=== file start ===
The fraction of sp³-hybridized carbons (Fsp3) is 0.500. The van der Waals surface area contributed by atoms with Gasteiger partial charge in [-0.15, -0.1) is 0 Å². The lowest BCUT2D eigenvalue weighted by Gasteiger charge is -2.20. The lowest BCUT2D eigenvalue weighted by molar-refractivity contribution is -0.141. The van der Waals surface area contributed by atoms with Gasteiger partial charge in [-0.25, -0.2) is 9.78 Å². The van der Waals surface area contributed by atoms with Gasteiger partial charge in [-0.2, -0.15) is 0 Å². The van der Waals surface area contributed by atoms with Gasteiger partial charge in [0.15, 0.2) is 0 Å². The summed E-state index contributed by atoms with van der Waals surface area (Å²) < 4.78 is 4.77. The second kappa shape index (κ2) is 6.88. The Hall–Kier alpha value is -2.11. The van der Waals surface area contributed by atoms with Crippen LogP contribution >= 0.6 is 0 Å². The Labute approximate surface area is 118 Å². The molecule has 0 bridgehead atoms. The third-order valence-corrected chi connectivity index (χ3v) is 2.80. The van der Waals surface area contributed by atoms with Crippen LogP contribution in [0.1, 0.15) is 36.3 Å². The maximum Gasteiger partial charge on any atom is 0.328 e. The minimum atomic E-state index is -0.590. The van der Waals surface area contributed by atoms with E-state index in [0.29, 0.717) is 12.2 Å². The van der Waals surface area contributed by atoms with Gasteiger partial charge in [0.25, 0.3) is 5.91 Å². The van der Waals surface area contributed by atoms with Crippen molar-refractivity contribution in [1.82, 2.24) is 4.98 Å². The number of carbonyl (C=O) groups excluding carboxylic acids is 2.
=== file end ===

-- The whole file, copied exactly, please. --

The fraction of sp³-hybridized carbons (Fsp3) is 0.500. The van der Waals surface area contributed by atoms with Gasteiger partial charge in [-0.15, -0.1) is 0 Å². The lowest BCUT2D eigenvalue weighted by Gasteiger charge is -2.20. The lowest BCUT2D eigenvalue weighted by molar-refractivity contribution is -0.141. The van der Waals surface area contributed by atoms with Gasteiger partial charge in [-0.25, -0.2) is 9.78 Å². The van der Waals surface area contributed by atoms with Gasteiger partial charge in [-0.2, -0.15) is 0 Å². The van der Waals surface area contributed by atoms with Gasteiger partial charge in [0.15, 0.2) is 0 Å². The summed E-state index contributed by atoms with van der Waals surface area (Å²) < 4.78 is 4.77. The second kappa shape index (κ2) is 6.88. The Hall–Kier alpha value is -2.11. The van der Waals surface area contributed by atoms with Crippen LogP contribution >= 0.6 is 0 Å². The Labute approximate surface area is 118 Å². The molecule has 0 bridgehead atoms. The third-order valence-corrected chi connectivity index (χ3v) is 2.80. The van der Waals surface area contributed by atoms with Crippen LogP contribution in [0.1, 0.15) is 36.3 Å². The maximum Gasteiger partial charge on any atom is 0.328 e. The minimum atomic E-state index is -0.590. The van der Waals surface area contributed by atoms with E-state index in [0.29, 0.717) is 12.2 Å². The van der Waals surface area contributed by atoms with Gasteiger partial charge in [0.25, 0.3) is 5.91 Å². The van der Waals surface area contributed by atoms with Crippen molar-refractivity contribution in [1.82, 2.24) is 4.98 Å². The number of carbonyl (C=O) groups excluding carboxylic acids is 2.